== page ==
Reducing Nursing Home Use Through Community Long-Term Care: An Optimization Analysis Using Data from the National Channeling Demonstration. APPENDIX B. ADJUSTING FOR HOSPITAL USE


To adjust expected community long term care costs for hospital use, the expected proportion of time outside of a nursing home that an individual can be expected to spend in a hospital, equivalent to the probability of being in hospital conditional on not being in a nursing home, was estimated. Because most observed values for days spent in hospital over the 12-month study period are zeros, a tobit model was used to obtain predicted values. Only survivors over the entire 12 months with a complete nursing home indicator time series were used in the estimation because the level of hospital use by those near death so skewed the distribution that the tobit estimation was unacceptably unstable.

For each of the individuals that remained, two variables were created, total community (i.e., non-nursing home) days and total community days spent in the hospital. To estimate total community days, we multiplied 30.4 times the number of months in which the individual spent no time in a nursing home. To determine total community days spent in the hospital we counted the number of hospital days in months in which the individual spent no time in a nursing home. Observations were dropped if (1) total community days was missing; (2) total community days spent in the hospital was missing; or (3) total community days did not exceed total community days spent in the hospital (indicating a coding error).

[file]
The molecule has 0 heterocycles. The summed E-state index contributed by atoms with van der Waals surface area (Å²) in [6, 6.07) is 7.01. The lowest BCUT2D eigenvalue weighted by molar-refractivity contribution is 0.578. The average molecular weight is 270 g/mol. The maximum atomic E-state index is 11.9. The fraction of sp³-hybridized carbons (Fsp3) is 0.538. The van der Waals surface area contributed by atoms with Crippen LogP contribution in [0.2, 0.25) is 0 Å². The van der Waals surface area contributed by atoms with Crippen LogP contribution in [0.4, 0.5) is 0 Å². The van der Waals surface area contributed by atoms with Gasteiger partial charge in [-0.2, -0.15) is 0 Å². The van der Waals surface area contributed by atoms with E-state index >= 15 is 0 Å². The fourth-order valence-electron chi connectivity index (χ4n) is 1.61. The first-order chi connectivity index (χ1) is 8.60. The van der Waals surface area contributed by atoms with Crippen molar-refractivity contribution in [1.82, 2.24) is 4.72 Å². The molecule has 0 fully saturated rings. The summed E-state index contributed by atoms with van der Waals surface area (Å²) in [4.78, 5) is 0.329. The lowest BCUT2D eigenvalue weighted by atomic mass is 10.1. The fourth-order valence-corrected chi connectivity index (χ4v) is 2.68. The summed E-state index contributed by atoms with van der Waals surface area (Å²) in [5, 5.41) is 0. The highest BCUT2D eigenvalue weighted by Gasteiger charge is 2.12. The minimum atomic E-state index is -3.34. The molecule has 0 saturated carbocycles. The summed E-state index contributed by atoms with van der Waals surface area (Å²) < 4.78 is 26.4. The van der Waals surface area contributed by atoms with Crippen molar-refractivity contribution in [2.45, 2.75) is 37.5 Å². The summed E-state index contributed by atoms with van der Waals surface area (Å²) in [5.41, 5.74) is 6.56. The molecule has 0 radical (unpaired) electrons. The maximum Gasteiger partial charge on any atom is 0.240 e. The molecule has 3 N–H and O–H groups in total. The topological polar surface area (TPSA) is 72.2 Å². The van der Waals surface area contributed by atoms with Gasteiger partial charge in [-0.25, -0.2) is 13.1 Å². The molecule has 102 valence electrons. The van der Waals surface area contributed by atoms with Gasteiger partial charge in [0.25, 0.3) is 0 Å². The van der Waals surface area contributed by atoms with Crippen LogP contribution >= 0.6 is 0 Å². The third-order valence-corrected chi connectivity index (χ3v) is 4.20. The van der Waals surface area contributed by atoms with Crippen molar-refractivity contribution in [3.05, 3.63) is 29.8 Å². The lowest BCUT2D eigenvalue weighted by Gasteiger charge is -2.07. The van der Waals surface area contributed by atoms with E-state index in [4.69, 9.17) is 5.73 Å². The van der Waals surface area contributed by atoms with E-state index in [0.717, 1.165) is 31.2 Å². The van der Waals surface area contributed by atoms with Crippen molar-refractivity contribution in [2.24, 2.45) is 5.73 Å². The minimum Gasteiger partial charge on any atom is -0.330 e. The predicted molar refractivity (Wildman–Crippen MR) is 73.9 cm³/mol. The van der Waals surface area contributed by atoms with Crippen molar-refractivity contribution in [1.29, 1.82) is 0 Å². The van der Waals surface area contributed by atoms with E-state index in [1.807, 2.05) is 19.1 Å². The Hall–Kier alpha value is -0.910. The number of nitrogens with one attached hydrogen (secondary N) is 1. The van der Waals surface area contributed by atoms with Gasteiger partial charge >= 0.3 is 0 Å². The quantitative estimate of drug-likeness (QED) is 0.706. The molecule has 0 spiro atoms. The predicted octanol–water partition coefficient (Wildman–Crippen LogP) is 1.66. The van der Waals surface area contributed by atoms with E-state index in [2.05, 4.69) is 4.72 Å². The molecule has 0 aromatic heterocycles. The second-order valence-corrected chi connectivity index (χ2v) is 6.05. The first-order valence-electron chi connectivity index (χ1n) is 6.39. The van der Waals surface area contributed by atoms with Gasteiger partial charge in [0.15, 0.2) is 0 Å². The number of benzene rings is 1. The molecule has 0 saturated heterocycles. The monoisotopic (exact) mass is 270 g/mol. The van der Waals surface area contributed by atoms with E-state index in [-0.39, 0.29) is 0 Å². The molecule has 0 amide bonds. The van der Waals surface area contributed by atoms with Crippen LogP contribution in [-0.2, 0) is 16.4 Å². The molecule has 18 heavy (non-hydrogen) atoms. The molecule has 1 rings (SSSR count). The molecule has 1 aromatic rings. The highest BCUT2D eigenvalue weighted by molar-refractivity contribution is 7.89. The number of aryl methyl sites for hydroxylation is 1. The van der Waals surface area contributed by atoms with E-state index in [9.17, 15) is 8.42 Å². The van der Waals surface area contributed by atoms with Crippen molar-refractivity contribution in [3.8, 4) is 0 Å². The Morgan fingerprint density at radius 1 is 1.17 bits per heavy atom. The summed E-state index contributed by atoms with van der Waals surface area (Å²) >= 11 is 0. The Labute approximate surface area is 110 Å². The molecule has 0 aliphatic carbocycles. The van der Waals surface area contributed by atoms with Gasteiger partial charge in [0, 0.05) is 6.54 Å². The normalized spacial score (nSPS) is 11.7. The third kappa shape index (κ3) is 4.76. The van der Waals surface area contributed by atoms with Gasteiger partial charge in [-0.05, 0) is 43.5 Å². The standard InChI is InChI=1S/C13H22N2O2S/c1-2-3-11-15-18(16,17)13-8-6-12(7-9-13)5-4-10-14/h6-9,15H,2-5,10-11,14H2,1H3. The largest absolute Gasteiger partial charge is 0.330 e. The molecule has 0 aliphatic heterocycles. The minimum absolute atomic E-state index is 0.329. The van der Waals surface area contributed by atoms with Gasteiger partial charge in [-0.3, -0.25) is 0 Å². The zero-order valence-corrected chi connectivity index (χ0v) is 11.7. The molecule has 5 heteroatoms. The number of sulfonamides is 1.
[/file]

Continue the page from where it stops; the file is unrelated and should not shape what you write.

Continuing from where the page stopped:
For the 2,654 observations that remained, the ratio of total community days spent in a hospital to total community days was formed. Using the tobit procedure available in SAS, the ratio was regressed on: a constant term, the treatment group binary, age, marital status, a binary variable for living alone, informal care hours, number of visits to a physician over the previous two months, self-perceived health, indicators for nursing home application and being on a nursing home waiting list, life satisfaction, cognitive and functional impairment indicators, an unmet needs indicator, and nine of the ten site indicators. A predicted value for the ratio was calculated for each of the 3,446 individuals in the main data set using the coefficients from this regression. The maximum value of the predicted ratio (proportion of community time spent in hospital) was 0.18, the minimum value was zero, and the mean value was 0.02. Hence the estimated, probability of being in the community (and not in hospital) conditional on not being in nursing home care was on average .98, ranging from .82 to 1.0. Call this probability g. Then by the joint probability law, the probability of a surviving individual being outside a nursing home but also not in the hospital is given by g (1-). It is this latter term which is used to weight community care costs in expressions (5) and (8) in the text for the empirical simulations.

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